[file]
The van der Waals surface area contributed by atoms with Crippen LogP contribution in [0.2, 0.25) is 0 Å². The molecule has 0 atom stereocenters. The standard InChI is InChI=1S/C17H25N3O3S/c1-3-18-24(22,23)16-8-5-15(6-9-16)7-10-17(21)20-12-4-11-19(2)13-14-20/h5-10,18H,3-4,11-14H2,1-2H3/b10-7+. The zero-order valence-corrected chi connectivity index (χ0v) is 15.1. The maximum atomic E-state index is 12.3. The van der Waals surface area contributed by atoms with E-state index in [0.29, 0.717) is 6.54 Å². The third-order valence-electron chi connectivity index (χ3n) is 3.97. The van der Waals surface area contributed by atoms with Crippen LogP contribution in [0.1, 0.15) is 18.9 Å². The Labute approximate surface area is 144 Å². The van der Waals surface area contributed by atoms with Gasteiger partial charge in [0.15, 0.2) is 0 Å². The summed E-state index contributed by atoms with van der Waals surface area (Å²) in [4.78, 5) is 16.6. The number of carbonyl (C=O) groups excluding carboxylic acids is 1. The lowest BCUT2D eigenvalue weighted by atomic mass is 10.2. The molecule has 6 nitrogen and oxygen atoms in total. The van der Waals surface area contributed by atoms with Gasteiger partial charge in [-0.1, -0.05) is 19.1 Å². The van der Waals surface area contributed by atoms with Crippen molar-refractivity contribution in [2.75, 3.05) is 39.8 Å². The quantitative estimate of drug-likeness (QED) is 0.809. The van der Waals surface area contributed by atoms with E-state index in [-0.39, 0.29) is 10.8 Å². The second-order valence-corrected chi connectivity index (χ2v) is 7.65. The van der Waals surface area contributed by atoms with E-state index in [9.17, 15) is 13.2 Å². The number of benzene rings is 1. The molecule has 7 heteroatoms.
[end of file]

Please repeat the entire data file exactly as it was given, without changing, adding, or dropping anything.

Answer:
The van der Waals surface area contributed by atoms with Crippen LogP contribution in [0.2, 0.25) is 0 Å². The molecule has 0 atom stereocenters. The standard InChI is InChI=1S/C17H25N3O3S/c1-3-18-24(22,23)16-8-5-15(6-9-16)7-10-17(21)20-12-4-11-19(2)13-14-20/h5-10,18H,3-4,11-14H2,1-2H3/b10-7+. The zero-order valence-corrected chi connectivity index (χ0v) is 15.1. The maximum atomic E-state index is 12.3. The van der Waals surface area contributed by atoms with E-state index in [0.29, 0.717) is 6.54 Å². The third-order valence-electron chi connectivity index (χ3n) is 3.97. The van der Waals surface area contributed by atoms with Crippen LogP contribution in [0.1, 0.15) is 18.9 Å². The Labute approximate surface area is 144 Å². The van der Waals surface area contributed by atoms with Gasteiger partial charge in [0.15, 0.2) is 0 Å². The summed E-state index contributed by atoms with van der Waals surface area (Å²) in [4.78, 5) is 16.6. The number of carbonyl (C=O) groups excluding carboxylic acids is 1. The lowest BCUT2D eigenvalue weighted by atomic mass is 10.2. The molecule has 6 nitrogen and oxygen atoms in total. The van der Waals surface area contributed by atoms with Gasteiger partial charge in [-0.1, -0.05) is 19.1 Å². The van der Waals surface area contributed by atoms with Crippen molar-refractivity contribution in [2.75, 3.05) is 39.8 Å². The quantitative estimate of drug-likeness (QED) is 0.809. The van der Waals surface area contributed by atoms with E-state index in [-0.39, 0.29) is 10.8 Å². The second-order valence-corrected chi connectivity index (χ2v) is 7.65. The van der Waals surface area contributed by atoms with E-state index in [9.17, 15) is 13.2 Å². The number of benzene rings is 1. The molecule has 7 heteroatoms.